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Facebook is shutting down its facial recognition system. Experts say to proceed with caution

Meta-Facebook-Ad Targeting
Wilfredo Lee/AP
FILE - In this file photo dated Friday, April 23, 2021, the Facebook app is shown on a smartphone, in Surfside, Fla. Facebook’s parent company, Meta, says it will remove sensitive ad targeting options related to health, race or ethnicity, political affiliation, religion or sexual orientation beginning on Jan. 19, 2022. (AP Photo/Wilfredo Lee, File)

Facebook announced earlier this month it is ending its Face Recognition system, which automatically recognizes and identifies people in photos and videos.

David Scuffham, director of information security at Bradley University, said consumers should be conscious about maintaining control over any biometric information.

"It's not like a password where if the password gets out, you can change it, or a credit card number that gets out, you can get a new credit card. You can't change your facial geometry. You can't change your voiceprint. None of that's changeable. So if that gets out, that can be used and abused, and you can't change it," he said.

Illinois internet users are protected by the state's Biometric Information Privacy Law, one of the nation's strongest biometric protection laws. Scuffham said while that's good for consumers, there are still dangers lurking online.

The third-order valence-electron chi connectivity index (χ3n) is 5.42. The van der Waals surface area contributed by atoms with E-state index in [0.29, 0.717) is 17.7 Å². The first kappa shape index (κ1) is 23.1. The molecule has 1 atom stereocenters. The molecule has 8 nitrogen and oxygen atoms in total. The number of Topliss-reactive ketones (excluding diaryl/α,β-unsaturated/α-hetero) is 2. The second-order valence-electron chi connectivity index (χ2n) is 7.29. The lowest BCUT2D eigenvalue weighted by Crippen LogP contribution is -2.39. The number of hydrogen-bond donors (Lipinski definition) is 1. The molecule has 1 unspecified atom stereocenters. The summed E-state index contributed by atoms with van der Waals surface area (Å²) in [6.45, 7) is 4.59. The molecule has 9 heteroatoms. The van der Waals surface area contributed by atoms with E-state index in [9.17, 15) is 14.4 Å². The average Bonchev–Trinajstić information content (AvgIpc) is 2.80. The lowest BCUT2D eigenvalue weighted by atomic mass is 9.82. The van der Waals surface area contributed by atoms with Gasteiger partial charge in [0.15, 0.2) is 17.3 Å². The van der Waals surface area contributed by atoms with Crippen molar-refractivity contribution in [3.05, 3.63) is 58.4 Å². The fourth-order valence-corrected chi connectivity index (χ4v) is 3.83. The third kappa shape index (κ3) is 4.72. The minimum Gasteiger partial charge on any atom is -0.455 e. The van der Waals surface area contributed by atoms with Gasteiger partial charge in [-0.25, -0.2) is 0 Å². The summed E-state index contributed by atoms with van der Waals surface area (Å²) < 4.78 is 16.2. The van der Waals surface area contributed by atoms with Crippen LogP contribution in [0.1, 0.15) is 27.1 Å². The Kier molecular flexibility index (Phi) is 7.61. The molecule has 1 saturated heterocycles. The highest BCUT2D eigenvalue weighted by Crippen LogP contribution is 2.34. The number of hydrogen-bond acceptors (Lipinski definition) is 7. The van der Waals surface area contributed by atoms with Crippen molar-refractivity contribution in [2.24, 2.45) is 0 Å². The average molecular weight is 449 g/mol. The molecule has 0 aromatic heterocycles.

"Facebook has had facial recognition technology and has been keeping track of people's faces for at least a decade now," he said. "And so with this decision, they are planning to delete all that data. They are not getting rid of the technology. Nor have they said what they're planning to do with that technology in the future."

Zach Gorman, chief information officer at Bradley University, said users should still have an expectation of privacy online, but it requires exercising some controls. That includes knowing who your online audience is.

"Not every friend is a friend. We had mentioned once before, in a couple of other venues that if you're walking around in the evenings, you don't necessarily always walk around just by yourself. You lock your doors to your car, your house, that kind of stuff. But we seem to relax those rules a little bit once it comes to the internet, which doesn't make a lot of sense, in my opinion," Gorman said.

He said it's important to know who you're dealing with and think about what you're putting out onto the internet.

Gorman and Scuffham also warn of the proliferation of deepfakes, or media which can reproduce someone's appearance or voice well enough to fool consumers.

"Technology and artificial intelligence is just going to keep getting better every year, it is going to get more and more difficult for us to be able to detect it. They are using AI against AI to do some of the detection," Scuffham said. "But part of it is just going to be we're going to have as humans, we're just going to have to start questioning more. Is this really real?"

Gorman said it also comes back to having a little more media literacy and questioning what you're consuming on the internet rather than accepting it at face valu.

"When it comes to something that would potentially see much more real, a video of somebody that's been posted out there, and then goes viral, and that kind of such, if it doesn't sound right, or shoot, even if it does, but especially if it doesn't, question it, and then go try to find a trusted source," he said.

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